Leo Varadkar was elected Irish prime minister for the second time on Saturday, taking over from Micheál Martin under a novel rotation arrangement struck between their two parties – once sworn rivals – under a 2020 coalition pact.

Varadkar, previously premier from 2017 to 2020, pledged to speed up government plans to tackle a years-long housing crisis that cost him a full second term in office and has made the left wing Sinn Fein clear favourite to win the next election in 2025.

“We have many (problems) and some of them we have to fix now otherwise we will be betraying the current generation and the generation that comes after us,” Varadkar told parliament.

“I am thinking in particular of housing and how we have to go all-out to turn the corner on rising homelessness and falling homeownership. We need to accelerate our plan.”

The 2020 coalition deal – which included the smaller Green Party – for the first time united Martin’s Fianna Fail and Varadkar’s Fine Gael, which are Ireland‘s dominant centre-right parties and have led every government since independence a century ago.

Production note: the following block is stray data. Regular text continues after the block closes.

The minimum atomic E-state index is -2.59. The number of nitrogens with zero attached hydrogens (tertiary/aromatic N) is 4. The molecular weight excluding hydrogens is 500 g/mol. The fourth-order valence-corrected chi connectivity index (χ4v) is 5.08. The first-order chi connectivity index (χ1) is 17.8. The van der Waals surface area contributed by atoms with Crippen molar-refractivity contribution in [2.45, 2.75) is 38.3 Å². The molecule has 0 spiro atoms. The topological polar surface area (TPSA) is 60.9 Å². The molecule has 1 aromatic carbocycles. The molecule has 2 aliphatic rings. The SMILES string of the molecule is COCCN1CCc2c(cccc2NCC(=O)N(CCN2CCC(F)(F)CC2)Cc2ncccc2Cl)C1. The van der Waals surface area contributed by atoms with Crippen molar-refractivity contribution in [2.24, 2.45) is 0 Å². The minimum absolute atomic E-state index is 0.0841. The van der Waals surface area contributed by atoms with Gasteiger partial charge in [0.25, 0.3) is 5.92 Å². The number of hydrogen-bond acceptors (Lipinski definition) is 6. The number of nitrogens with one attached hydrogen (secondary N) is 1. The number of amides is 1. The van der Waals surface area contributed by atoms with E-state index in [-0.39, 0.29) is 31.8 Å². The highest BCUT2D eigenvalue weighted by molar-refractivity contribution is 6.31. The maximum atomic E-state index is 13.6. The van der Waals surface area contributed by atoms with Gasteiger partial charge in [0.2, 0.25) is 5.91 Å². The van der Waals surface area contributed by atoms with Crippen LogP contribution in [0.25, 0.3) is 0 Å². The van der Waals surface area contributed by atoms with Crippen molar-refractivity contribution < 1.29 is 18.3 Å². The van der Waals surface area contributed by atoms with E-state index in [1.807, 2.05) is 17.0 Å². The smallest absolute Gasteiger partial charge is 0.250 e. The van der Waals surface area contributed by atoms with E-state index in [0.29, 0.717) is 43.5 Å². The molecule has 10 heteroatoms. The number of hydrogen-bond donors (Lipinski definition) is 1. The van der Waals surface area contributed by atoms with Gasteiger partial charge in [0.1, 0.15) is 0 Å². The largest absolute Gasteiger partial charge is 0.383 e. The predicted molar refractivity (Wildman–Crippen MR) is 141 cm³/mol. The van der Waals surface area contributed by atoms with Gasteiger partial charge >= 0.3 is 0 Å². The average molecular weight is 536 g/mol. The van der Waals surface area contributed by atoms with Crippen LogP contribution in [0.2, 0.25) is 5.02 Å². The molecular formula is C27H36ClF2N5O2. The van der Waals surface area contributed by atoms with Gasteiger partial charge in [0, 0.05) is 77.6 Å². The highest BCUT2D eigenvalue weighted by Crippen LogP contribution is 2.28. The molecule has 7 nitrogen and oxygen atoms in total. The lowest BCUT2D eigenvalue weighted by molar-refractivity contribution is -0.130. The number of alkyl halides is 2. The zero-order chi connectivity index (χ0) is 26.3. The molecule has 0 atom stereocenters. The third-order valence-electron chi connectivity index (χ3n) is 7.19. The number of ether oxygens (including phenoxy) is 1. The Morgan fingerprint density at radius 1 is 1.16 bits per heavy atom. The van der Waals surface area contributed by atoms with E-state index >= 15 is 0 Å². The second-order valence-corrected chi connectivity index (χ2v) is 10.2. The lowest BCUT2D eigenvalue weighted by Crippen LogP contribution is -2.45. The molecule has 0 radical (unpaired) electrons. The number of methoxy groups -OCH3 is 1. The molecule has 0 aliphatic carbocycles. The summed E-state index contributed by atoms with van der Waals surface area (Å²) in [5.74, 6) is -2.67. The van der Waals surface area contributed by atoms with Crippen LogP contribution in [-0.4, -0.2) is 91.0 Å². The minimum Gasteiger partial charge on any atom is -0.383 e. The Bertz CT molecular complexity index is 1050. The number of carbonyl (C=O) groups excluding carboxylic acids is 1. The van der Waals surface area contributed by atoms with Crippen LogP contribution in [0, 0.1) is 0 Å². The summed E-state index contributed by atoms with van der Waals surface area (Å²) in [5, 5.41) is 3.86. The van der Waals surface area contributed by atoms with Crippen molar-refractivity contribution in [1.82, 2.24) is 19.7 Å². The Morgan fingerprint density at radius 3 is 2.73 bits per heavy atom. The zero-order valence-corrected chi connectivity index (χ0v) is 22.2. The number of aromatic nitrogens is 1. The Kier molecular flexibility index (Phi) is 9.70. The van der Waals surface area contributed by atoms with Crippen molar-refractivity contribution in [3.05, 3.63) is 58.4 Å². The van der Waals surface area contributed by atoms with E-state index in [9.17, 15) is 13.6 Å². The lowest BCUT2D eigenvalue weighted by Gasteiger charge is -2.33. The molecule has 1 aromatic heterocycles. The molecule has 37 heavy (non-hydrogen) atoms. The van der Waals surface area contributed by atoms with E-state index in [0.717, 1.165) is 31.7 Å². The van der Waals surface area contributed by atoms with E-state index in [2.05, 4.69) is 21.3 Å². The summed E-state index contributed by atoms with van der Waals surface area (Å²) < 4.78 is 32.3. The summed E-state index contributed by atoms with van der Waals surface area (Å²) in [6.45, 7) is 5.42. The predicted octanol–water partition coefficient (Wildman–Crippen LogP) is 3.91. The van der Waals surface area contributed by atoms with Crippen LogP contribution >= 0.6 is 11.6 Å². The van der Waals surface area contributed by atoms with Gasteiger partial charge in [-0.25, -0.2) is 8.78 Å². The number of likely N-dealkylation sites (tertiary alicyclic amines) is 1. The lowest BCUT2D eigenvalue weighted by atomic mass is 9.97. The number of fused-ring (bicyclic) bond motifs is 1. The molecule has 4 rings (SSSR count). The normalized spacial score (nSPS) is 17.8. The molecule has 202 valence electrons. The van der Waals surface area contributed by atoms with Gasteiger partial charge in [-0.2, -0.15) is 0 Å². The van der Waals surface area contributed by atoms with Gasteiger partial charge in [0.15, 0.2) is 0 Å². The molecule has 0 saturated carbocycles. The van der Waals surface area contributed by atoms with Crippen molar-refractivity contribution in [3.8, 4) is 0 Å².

Finance Minister Paschal Donohoe and Public Expenditure Minister Michael McGrath will also swap roles under the deal while Martin, who will become deputy prime minister, is also expected to be appointed foreign minister.

Varadkar indicated he would make very few other changes when he names his cabinet at around 1700 GMT.

He is also returning to another familiar issue, the long-running dispute between Britain and the European Union on post-Brexit trade rules for Northern Ireland, a British province with a long open border with EU member state Ireland, but polls suggest housing affordability will again dominate his tenure.

With house prices and in particular rents at record levels and still rising rapidly, recent data suggests that an elusive sharp increase in housing supply could reverse next year.

“Teachta (Deputy) Martin argued in his speech that this government is successful. Well the rest of us must be living in a very different Ireland from you,” said Sinn Fein leader Mary Lou McDonald, whose party has led opinion polls by around 10 percentage points for over a year.

“We live in an Ireland where the housing emergency has gotten worse and where households struggle to get by. Surely you cannot count this as success.”